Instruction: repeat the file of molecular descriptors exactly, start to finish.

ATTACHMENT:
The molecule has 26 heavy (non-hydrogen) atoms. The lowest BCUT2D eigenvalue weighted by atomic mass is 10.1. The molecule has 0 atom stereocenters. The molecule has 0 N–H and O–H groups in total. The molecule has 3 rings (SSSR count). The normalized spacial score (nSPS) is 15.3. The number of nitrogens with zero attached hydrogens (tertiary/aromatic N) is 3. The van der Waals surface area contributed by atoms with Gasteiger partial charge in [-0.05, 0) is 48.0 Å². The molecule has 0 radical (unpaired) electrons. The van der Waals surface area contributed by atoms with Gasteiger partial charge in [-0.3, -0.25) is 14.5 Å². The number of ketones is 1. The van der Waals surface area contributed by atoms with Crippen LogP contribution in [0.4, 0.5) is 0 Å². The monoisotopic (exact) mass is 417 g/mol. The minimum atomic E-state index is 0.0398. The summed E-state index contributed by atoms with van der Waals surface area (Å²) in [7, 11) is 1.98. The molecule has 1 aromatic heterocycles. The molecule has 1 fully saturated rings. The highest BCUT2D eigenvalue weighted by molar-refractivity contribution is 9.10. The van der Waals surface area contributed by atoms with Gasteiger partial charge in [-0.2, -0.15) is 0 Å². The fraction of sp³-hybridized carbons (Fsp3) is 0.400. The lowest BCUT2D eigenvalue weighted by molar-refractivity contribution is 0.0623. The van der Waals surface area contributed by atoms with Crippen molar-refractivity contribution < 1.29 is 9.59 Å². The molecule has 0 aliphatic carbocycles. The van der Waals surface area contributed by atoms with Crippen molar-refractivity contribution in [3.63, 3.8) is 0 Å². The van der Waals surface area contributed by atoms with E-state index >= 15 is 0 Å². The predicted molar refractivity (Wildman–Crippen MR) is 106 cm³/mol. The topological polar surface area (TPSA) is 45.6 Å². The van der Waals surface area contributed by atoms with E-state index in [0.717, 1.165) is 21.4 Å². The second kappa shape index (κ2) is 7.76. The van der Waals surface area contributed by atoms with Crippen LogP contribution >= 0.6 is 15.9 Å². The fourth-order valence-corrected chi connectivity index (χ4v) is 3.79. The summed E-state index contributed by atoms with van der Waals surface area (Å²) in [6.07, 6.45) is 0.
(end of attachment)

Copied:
The molecule has 26 heavy (non-hydrogen) atoms. The lowest BCUT2D eigenvalue weighted by atomic mass is 10.1. The molecule has 0 atom stereocenters. The molecule has 0 N–H and O–H groups in total. The molecule has 3 rings (SSSR count). The normalized spacial score (nSPS) is 15.3. The number of nitrogens with zero attached hydrogens (tertiary/aromatic N) is 3. The van der Waals surface area contributed by atoms with Gasteiger partial charge in [-0.05, 0) is 48.0 Å². The molecule has 0 radical (unpaired) electrons. The van der Waals surface area contributed by atoms with Gasteiger partial charge in [-0.3, -0.25) is 14.5 Å². The number of ketones is 1. The van der Waals surface area contributed by atoms with Crippen LogP contribution in [0.4, 0.5) is 0 Å². The monoisotopic (exact) mass is 417 g/mol. The minimum atomic E-state index is 0.0398. The summed E-state index contributed by atoms with van der Waals surface area (Å²) in [7, 11) is 1.98. The molecule has 1 aromatic heterocycles. The molecule has 1 fully saturated rings. The highest BCUT2D eigenvalue weighted by molar-refractivity contribution is 9.10. The van der Waals surface area contributed by atoms with Gasteiger partial charge in [-0.2, -0.15) is 0 Å². The fraction of sp³-hybridized carbons (Fsp3) is 0.400. The lowest BCUT2D eigenvalue weighted by molar-refractivity contribution is 0.0623. The van der Waals surface area contributed by atoms with Crippen molar-refractivity contribution < 1.29 is 9.59 Å². The molecule has 0 aliphatic carbocycles. The van der Waals surface area contributed by atoms with Crippen molar-refractivity contribution in [3.63, 3.8) is 0 Å². The van der Waals surface area contributed by atoms with E-state index >= 15 is 0 Å². The predicted molar refractivity (Wildman–Crippen MR) is 106 cm³/mol. The topological polar surface area (TPSA) is 45.6 Å². The van der Waals surface area contributed by atoms with E-state index in [0.717, 1.165) is 21.4 Å². The second kappa shape index (κ2) is 7.76. The van der Waals surface area contributed by atoms with Crippen LogP contribution >= 0.6 is 15.9 Å². The fourth-order valence-corrected chi connectivity index (χ4v) is 3.79. The summed E-state index contributed by atoms with van der Waals surface area (Å²) in [6.07, 6.45) is 0.